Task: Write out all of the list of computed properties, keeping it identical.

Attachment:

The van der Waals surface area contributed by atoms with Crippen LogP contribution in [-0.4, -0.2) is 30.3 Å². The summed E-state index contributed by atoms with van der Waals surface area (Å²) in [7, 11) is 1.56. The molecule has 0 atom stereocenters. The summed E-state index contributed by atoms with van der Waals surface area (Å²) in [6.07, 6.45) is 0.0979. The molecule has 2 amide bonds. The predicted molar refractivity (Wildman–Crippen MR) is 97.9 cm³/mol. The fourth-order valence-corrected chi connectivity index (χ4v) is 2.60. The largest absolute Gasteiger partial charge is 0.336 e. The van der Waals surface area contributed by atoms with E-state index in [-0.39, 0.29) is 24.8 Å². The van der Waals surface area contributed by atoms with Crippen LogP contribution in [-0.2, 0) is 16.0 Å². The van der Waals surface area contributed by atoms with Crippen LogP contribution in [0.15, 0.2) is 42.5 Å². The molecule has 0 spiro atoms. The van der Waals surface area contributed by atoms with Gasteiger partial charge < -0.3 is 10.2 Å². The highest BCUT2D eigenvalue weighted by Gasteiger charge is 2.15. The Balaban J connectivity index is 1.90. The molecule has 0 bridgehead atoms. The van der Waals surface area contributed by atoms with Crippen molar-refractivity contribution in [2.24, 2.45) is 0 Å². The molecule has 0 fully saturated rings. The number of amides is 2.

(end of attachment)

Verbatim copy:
The van der Waals surface area contributed by atoms with Crippen LogP contribution in [-0.4, -0.2) is 30.3 Å². The summed E-state index contributed by atoms with van der Waals surface area (Å²) in [7, 11) is 1.56. The molecule has 0 atom stereocenters. The summed E-state index contributed by atoms with van der Waals surface area (Å²) in [6.07, 6.45) is 0.0979. The molecule has 2 amide bonds. The predicted molar refractivity (Wildman–Crippen MR) is 97.9 cm³/mol. The fourth-order valence-corrected chi connectivity index (χ4v) is 2.60. The largest absolute Gasteiger partial charge is 0.336 e. The van der Waals surface area contributed by atoms with E-state index in [-0.39, 0.29) is 24.8 Å². The van der Waals surface area contributed by atoms with Crippen LogP contribution in [-0.2, 0) is 16.0 Å². The van der Waals surface area contributed by atoms with Crippen LogP contribution in [0.15, 0.2) is 42.5 Å². The molecule has 0 spiro atoms. The van der Waals surface area contributed by atoms with Gasteiger partial charge < -0.3 is 10.2 Å². The highest BCUT2D eigenvalue weighted by Gasteiger charge is 2.15. The Balaban J connectivity index is 1.90. The molecule has 0 bridgehead atoms. The van der Waals surface area contributed by atoms with Crippen molar-refractivity contribution in [2.24, 2.45) is 0 Å². The molecule has 0 fully saturated rings. The number of amides is 2.